England 2-1 Belgium: How Gareth Southgate's half-time tactical changes completed comeback

England’s failure to beat the very best teams in the world has long been a criticism of the squad under Gareth Southgate’s reign – but he came up with a smart half-time intervention to steer them to an important win over Belgium, the world’s number one side, on Sunday.

The significance of the victory has parallels with England’s 3-2 win away to Spain in October 2018, at the same stage of the previous edition of the Nations League.

But while that win was based on a first-half blitz, England’s 2-1 comeback success over Belgium owed much to the manager’s half-time tactical changes.

Here, we look at how Southgate helped England pull off a win which could prove a significant moment in their development ahead of next summer’s European Championships…

First-half problems

England kicked off in a 3-4-3 formation, but with no left-footed outfield players, there had been pre-match concerns about the balance of the team and whether Declan Rice and Jordan Henderson could provide the creativity the hosts would need when in possession.

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After a positive, purposeful start, those concerns proved to be valid. Sky Sports pundit Jamie Redknapp described England’s first half as “an uncomfortable watch”.



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Gary Neville, on co-commentary, was unimpressed by England’s pattern of play. “What you’ve got at the moment are a series of simple, safe 10-yard square passes and then a predictable cross at the end of it,” he said. “There’s no invention in the game. That was always the danger when you looked at the XI Gareth Southgate picked today.”

More worryingly, Romelu Lukaku – in his first game back in England since leaving Manchester United – was playing like a striker with a point to prove and causing the hosts major defensive problems. He out-ran Eric Dier to win the penalty which he slammed home to put Belgium ahead and caused the centre-back all sorts of problems.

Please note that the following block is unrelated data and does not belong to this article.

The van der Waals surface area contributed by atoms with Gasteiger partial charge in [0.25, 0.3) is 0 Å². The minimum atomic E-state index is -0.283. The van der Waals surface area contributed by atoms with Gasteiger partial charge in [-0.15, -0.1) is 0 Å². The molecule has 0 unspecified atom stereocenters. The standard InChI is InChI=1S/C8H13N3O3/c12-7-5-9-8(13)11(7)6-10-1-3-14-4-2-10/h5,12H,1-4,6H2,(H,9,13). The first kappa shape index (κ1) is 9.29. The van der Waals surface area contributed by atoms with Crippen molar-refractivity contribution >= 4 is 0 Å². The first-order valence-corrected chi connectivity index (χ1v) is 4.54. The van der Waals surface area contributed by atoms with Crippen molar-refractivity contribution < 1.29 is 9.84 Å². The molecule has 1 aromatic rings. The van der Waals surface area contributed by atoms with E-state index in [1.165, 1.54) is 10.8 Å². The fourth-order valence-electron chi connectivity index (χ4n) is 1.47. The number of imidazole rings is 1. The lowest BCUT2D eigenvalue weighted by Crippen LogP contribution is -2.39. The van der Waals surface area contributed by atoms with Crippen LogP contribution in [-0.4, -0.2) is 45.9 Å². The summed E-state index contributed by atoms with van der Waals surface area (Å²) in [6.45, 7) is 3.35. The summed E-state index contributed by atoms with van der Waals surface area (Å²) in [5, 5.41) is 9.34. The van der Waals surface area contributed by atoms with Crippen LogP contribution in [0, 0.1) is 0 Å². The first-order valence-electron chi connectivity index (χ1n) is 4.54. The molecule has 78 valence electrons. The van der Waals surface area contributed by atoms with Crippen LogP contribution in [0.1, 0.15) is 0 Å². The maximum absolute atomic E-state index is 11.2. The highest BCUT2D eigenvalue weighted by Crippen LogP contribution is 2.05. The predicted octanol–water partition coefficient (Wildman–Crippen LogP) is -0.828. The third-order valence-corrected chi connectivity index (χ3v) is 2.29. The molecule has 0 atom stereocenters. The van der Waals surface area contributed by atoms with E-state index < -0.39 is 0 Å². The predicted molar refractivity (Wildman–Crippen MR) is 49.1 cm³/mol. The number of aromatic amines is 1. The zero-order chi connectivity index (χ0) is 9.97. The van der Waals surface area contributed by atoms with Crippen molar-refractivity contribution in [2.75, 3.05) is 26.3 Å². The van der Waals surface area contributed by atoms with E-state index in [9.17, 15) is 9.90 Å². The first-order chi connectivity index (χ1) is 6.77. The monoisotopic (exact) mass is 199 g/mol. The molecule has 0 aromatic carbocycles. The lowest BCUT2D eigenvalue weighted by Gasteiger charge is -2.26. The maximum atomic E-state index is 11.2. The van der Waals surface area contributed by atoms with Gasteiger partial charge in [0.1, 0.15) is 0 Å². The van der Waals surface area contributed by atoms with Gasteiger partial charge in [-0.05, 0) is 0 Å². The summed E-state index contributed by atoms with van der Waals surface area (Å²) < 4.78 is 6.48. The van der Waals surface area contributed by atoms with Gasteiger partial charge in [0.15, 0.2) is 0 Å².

Around him, Yannick Carrasco and Kevin De Bruyne were repeatedly finding dangerous areas, with Harry Maguire and Kyle Walker – either side of Dier – struggling with their runs.

“That backline of England is fragile,” said Neville. “Southgate has played five at the back to try to make it more robust but it’s creaking a little.”

But despite Belgium’s dominance, England came in at half-time level, after Jordan Henderson had gone down easily from Thomas Meunier’s pull-back to win a penalty and Marcus Rashford despatched the spot-kick.

Changes were needed, though. “The system hasn’t really worked,” said Redknapp.

What changed?

Eventual match winner Mason Mount told Sky Sports that the half-time interval allowed England the chance to “regroup” but also “talk about what we could do better and fix the problems we were having”.

The message from Southgate was to encourage the team to shift further up the pitch and reduce the gaps between their lines of defence, midfield and attack. “We tried to stay higher, pressure on the ball and try to win it back as quickly as we can,” explained Mount. “We didn’t want them to have a lot of the ball, especially in our half.”

But there were also subtle changes defensively, in terms of how England marshalled Belgium’s attacks.

“Against the best the detail of how you defend as a team has to be absolutely bang on,” Southgate told Sky Sports afterwards. “In the second half we got that right.

“In the second half, you have to be perfect against these teams without the ball, and bar the one brilliant pass from Kevin De Bruyne, we were so compact, our covering positions were good.”

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Another half-time instruction from the England boss – albeit one that very much depended on his players – was to use the ball better when they did have it. To “be better on the ball, to keep the ball better in their half and create chances,” said Mount.

To do that, England’s players needed more options – and Southgate called on wing-backs Kieran Trippier and Trent Alexander-Arnold to drop in-field, into pockets of space between Belgium’s defence and midfield.

The impact

The change in approach turned the game around. “England deserve real credit,” Neville said on commentary as England began to get more of a foothold. “They did look inferior for large parts of the first half.”

On the front foot, England looked far more threatening, with Trippier and Alexander-Arnold providing options to link the play through the lines. “England are changing it up a little bit, it’s the wing-backs drifting into little pockets; No 10 positions,” said Neville. Meanwhile, Mount pushed into the Belgian box more frequently.

In fact, his winning goal came thanks to that more ambitious approach.

“How they scored the second goal was Declan Rice in and around it, involved. Alexander-Arnold with the cross, Trippier on the end of it and then Mason with the finish,” said Sky Sports pundit Ashley Cole.

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